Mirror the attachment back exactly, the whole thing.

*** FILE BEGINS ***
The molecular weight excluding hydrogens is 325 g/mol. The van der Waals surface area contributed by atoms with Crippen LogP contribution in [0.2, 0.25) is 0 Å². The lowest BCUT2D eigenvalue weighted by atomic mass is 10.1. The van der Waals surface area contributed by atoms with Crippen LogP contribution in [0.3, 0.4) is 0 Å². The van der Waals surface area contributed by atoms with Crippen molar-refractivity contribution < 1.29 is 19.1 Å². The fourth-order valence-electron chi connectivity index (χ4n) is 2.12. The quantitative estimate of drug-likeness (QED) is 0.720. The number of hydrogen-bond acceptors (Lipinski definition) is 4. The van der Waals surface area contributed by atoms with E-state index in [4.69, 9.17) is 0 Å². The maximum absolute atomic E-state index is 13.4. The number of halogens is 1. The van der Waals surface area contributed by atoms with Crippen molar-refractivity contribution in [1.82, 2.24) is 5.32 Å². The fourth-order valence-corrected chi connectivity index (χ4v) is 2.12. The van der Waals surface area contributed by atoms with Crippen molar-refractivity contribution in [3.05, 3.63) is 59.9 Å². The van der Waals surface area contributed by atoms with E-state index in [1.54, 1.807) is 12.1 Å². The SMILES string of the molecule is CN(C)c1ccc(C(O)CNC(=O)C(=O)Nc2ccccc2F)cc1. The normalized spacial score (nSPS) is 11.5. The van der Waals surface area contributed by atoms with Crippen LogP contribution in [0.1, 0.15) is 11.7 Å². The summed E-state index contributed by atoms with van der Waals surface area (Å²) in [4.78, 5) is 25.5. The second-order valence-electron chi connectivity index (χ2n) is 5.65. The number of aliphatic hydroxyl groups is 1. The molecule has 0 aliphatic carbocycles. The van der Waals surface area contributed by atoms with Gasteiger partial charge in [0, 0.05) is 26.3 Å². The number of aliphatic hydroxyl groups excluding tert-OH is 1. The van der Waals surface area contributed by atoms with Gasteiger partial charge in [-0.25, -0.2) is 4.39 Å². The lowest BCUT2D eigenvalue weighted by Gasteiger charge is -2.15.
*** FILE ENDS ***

The molecular weight excluding hydrogens is 325 g/mol. The van der Waals surface area contributed by atoms with Crippen LogP contribution in [0.2, 0.25) is 0 Å². The lowest BCUT2D eigenvalue weighted by atomic mass is 10.1. The van der Waals surface area contributed by atoms with Crippen LogP contribution in [0.3, 0.4) is 0 Å². The van der Waals surface area contributed by atoms with Crippen molar-refractivity contribution < 1.29 is 19.1 Å². The fourth-order valence-electron chi connectivity index (χ4n) is 2.12. The quantitative estimate of drug-likeness (QED) is 0.720. The number of hydrogen-bond acceptors (Lipinski definition) is 4. The van der Waals surface area contributed by atoms with E-state index in [4.69, 9.17) is 0 Å². The maximum absolute atomic E-state index is 13.4. The number of halogens is 1. The van der Waals surface area contributed by atoms with Crippen molar-refractivity contribution in [1.82, 2.24) is 5.32 Å². The fourth-order valence-corrected chi connectivity index (χ4v) is 2.12. The van der Waals surface area contributed by atoms with Crippen molar-refractivity contribution in [3.05, 3.63) is 59.9 Å². The van der Waals surface area contributed by atoms with E-state index in [1.54, 1.807) is 12.1 Å². The SMILES string of the molecule is CN(C)c1ccc(C(O)CNC(=O)C(=O)Nc2ccccc2F)cc1. The normalized spacial score (nSPS) is 11.5. The van der Waals surface area contributed by atoms with Crippen LogP contribution in [0.1, 0.15) is 11.7 Å². The summed E-state index contributed by atoms with van der Waals surface area (Å²) in [4.78, 5) is 25.5. The second-order valence-electron chi connectivity index (χ2n) is 5.65. The number of aliphatic hydroxyl groups is 1. The molecule has 0 aliphatic carbocycles. The van der Waals surface area contributed by atoms with Gasteiger partial charge in [0, 0.05) is 26.3 Å². The number of aliphatic hydroxyl groups excluding tert-OH is 1. The van der Waals surface area contributed by atoms with Gasteiger partial charge in [-0.25, -0.2) is 4.39 Å². The lowest BCUT2D eigenvalue weighted by Gasteiger charge is -2.15.